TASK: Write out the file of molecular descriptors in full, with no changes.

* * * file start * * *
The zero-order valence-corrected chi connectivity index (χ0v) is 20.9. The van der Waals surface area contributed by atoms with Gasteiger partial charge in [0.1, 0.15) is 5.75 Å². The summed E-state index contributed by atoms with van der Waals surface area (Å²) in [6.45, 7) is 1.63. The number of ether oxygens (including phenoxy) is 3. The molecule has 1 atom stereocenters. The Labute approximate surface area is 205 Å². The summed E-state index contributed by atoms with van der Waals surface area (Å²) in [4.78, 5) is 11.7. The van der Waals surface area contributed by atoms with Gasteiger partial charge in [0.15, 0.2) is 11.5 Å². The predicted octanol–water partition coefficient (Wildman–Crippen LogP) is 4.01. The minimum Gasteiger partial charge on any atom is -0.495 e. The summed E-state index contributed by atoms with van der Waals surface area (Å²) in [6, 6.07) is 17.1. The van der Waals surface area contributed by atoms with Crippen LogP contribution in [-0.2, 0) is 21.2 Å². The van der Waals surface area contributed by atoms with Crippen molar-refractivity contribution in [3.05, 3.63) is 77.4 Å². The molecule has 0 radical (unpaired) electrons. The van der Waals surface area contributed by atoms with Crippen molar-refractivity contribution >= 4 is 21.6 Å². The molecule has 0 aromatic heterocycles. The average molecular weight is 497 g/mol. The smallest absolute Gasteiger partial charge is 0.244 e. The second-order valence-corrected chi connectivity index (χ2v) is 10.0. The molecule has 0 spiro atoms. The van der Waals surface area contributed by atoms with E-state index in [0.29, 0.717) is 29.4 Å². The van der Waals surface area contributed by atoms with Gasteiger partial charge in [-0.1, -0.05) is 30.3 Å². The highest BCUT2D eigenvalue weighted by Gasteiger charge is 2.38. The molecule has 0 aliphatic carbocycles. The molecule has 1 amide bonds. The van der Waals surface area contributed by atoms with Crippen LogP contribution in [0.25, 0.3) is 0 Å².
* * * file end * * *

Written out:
The zero-order valence-corrected chi connectivity index (χ0v) is 20.9. The van der Waals surface area contributed by atoms with Gasteiger partial charge in [0.1, 0.15) is 5.75 Å². The summed E-state index contributed by atoms with van der Waals surface area (Å²) in [6.45, 7) is 1.63. The number of ether oxygens (including phenoxy) is 3. The molecule has 1 atom stereocenters. The Labute approximate surface area is 205 Å². The summed E-state index contributed by atoms with van der Waals surface area (Å²) in [4.78, 5) is 11.7. The van der Waals surface area contributed by atoms with Gasteiger partial charge in [0.15, 0.2) is 11.5 Å². The predicted octanol–water partition coefficient (Wildman–Crippen LogP) is 4.01. The minimum Gasteiger partial charge on any atom is -0.495 e. The summed E-state index contributed by atoms with van der Waals surface area (Å²) in [6, 6.07) is 17.1. The van der Waals surface area contributed by atoms with Crippen LogP contribution in [-0.2, 0) is 21.2 Å². The van der Waals surface area contributed by atoms with Crippen molar-refractivity contribution in [3.05, 3.63) is 77.4 Å². The molecule has 0 radical (unpaired) electrons. The van der Waals surface area contributed by atoms with Crippen molar-refractivity contribution >= 4 is 21.6 Å². The molecule has 0 aromatic heterocycles. The average molecular weight is 497 g/mol. The smallest absolute Gasteiger partial charge is 0.244 e. The second-order valence-corrected chi connectivity index (χ2v) is 10.0. The molecule has 0 spiro atoms. The van der Waals surface area contributed by atoms with E-state index in [0.29, 0.717) is 29.4 Å². The van der Waals surface area contributed by atoms with Gasteiger partial charge in [-0.1, -0.05) is 30.3 Å². The highest BCUT2D eigenvalue weighted by Gasteiger charge is 2.38. The molecule has 0 aliphatic carbocycles. The molecule has 1 amide bonds. The van der Waals surface area contributed by atoms with Crippen LogP contribution in [0.25, 0.3) is 0 Å².